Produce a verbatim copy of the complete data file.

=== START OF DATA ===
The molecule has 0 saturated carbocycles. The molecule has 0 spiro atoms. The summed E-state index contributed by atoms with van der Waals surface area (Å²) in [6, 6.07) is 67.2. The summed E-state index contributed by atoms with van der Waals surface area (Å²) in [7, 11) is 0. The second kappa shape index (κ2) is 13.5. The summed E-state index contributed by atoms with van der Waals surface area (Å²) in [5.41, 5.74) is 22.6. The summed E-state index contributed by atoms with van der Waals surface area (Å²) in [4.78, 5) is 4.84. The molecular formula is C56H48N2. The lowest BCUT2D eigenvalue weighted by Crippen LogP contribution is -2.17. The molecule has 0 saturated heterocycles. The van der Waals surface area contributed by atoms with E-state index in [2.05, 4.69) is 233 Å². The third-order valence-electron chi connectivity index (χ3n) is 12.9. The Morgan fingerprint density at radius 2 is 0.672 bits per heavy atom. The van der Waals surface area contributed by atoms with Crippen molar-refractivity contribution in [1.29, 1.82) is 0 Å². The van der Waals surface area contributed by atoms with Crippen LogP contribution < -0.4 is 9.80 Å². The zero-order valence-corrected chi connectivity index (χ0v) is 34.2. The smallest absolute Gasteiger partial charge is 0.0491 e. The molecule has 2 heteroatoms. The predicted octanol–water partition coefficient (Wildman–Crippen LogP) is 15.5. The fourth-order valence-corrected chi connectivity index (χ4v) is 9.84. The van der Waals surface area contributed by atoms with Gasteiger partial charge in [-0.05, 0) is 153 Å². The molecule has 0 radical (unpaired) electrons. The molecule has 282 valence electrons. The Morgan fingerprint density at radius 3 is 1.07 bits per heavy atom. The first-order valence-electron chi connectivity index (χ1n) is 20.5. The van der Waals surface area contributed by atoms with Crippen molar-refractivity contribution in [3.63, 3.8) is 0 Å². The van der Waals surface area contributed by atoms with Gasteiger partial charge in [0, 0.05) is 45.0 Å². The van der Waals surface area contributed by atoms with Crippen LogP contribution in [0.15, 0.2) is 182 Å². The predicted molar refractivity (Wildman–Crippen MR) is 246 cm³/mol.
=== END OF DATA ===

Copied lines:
The molecule has 0 saturated carbocycles. The molecule has 0 spiro atoms. The summed E-state index contributed by atoms with van der Waals surface area (Å²) in [6, 6.07) is 67.2. The summed E-state index contributed by atoms with van der Waals surface area (Å²) in [7, 11) is 0. The second kappa shape index (κ2) is 13.5. The summed E-state index contributed by atoms with van der Waals surface area (Å²) in [5.41, 5.74) is 22.6. The summed E-state index contributed by atoms with van der Waals surface area (Å²) in [4.78, 5) is 4.84. The molecular formula is C56H48N2. The lowest BCUT2D eigenvalue weighted by Crippen LogP contribution is -2.17. The molecule has 0 saturated heterocycles. The van der Waals surface area contributed by atoms with E-state index in [2.05, 4.69) is 233 Å². The third-order valence-electron chi connectivity index (χ3n) is 12.9. The Morgan fingerprint density at radius 2 is 0.672 bits per heavy atom. The van der Waals surface area contributed by atoms with Crippen molar-refractivity contribution in [1.29, 1.82) is 0 Å². The van der Waals surface area contributed by atoms with Crippen LogP contribution < -0.4 is 9.80 Å². The zero-order valence-corrected chi connectivity index (χ0v) is 34.2. The smallest absolute Gasteiger partial charge is 0.0491 e. The molecule has 2 heteroatoms. The predicted octanol–water partition coefficient (Wildman–Crippen LogP) is 15.5. The fourth-order valence-corrected chi connectivity index (χ4v) is 9.84. The van der Waals surface area contributed by atoms with Gasteiger partial charge in [-0.05, 0) is 153 Å². The molecule has 0 radical (unpaired) electrons. The molecule has 282 valence electrons. The Morgan fingerprint density at radius 3 is 1.07 bits per heavy atom. The first-order valence-electron chi connectivity index (χ1n) is 20.5. The van der Waals surface area contributed by atoms with Crippen molar-refractivity contribution in [3.63, 3.8) is 0 Å². The van der Waals surface area contributed by atoms with Gasteiger partial charge in [0, 0.05) is 45.0 Å². The van der Waals surface area contributed by atoms with Crippen LogP contribution in [0.15, 0.2) is 182 Å². The predicted molar refractivity (Wildman–Crippen MR) is 246 cm³/mol.